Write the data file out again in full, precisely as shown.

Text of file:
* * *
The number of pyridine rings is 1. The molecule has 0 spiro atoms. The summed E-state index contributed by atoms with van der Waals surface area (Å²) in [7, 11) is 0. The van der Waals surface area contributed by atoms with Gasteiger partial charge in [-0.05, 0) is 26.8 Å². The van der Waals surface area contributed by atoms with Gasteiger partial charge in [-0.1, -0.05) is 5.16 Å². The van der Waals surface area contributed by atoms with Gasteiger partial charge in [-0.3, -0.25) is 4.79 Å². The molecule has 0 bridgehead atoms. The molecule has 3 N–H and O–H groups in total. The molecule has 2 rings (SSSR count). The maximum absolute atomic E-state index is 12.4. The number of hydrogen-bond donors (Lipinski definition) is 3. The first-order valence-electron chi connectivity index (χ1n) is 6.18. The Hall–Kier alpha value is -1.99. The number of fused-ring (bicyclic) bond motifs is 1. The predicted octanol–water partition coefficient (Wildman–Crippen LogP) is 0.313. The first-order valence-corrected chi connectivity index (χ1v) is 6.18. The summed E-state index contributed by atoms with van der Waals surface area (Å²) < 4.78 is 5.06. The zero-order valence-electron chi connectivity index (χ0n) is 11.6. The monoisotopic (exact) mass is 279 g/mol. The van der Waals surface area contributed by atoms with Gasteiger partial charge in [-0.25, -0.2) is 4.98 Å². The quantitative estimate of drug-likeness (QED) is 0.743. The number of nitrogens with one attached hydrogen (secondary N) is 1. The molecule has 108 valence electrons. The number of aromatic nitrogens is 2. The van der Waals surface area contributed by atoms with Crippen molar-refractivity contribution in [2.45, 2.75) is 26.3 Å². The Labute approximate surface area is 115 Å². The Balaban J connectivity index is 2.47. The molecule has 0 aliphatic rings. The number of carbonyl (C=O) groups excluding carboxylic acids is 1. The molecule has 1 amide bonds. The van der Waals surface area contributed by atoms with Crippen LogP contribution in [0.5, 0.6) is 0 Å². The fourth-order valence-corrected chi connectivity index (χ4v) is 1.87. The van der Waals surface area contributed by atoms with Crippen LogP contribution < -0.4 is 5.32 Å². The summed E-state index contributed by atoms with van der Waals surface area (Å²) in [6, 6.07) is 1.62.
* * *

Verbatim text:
The number of pyridine rings is 1. The molecule has 0 spiro atoms. The summed E-state index contributed by atoms with van der Waals surface area (Å²) in [7, 11) is 0. The van der Waals surface area contributed by atoms with Gasteiger partial charge in [-0.05, 0) is 26.8 Å². The van der Waals surface area contributed by atoms with Gasteiger partial charge in [-0.1, -0.05) is 5.16 Å². The van der Waals surface area contributed by atoms with Gasteiger partial charge in [-0.3, -0.25) is 4.79 Å². The molecule has 0 bridgehead atoms. The molecule has 3 N–H and O–H groups in total. The molecule has 2 rings (SSSR count). The maximum absolute atomic E-state index is 12.4. The number of hydrogen-bond donors (Lipinski definition) is 3. The first-order valence-electron chi connectivity index (χ1n) is 6.18. The Hall–Kier alpha value is -1.99. The number of fused-ring (bicyclic) bond motifs is 1. The predicted octanol–water partition coefficient (Wildman–Crippen LogP) is 0.313. The first-order valence-corrected chi connectivity index (χ1v) is 6.18. The summed E-state index contributed by atoms with van der Waals surface area (Å²) < 4.78 is 5.06. The zero-order valence-electron chi connectivity index (χ0n) is 11.6. The monoisotopic (exact) mass is 279 g/mol. The van der Waals surface area contributed by atoms with Gasteiger partial charge in [-0.25, -0.2) is 4.98 Å². The quantitative estimate of drug-likeness (QED) is 0.743. The number of nitrogens with one attached hydrogen (secondary N) is 1. The molecule has 108 valence electrons. The number of aromatic nitrogens is 2. The van der Waals surface area contributed by atoms with Crippen molar-refractivity contribution in [2.45, 2.75) is 26.3 Å². The Labute approximate surface area is 115 Å². The Balaban J connectivity index is 2.47. The molecule has 0 aliphatic rings. The number of carbonyl (C=O) groups excluding carboxylic acids is 1. The molecule has 1 amide bonds. The van der Waals surface area contributed by atoms with Crippen LogP contribution in [0.5, 0.6) is 0 Å². The fourth-order valence-corrected chi connectivity index (χ4v) is 1.87. The van der Waals surface area contributed by atoms with Crippen LogP contribution < -0.4 is 5.32 Å². The summed E-state index contributed by atoms with van der Waals surface area (Å²) in [6, 6.07) is 1.62.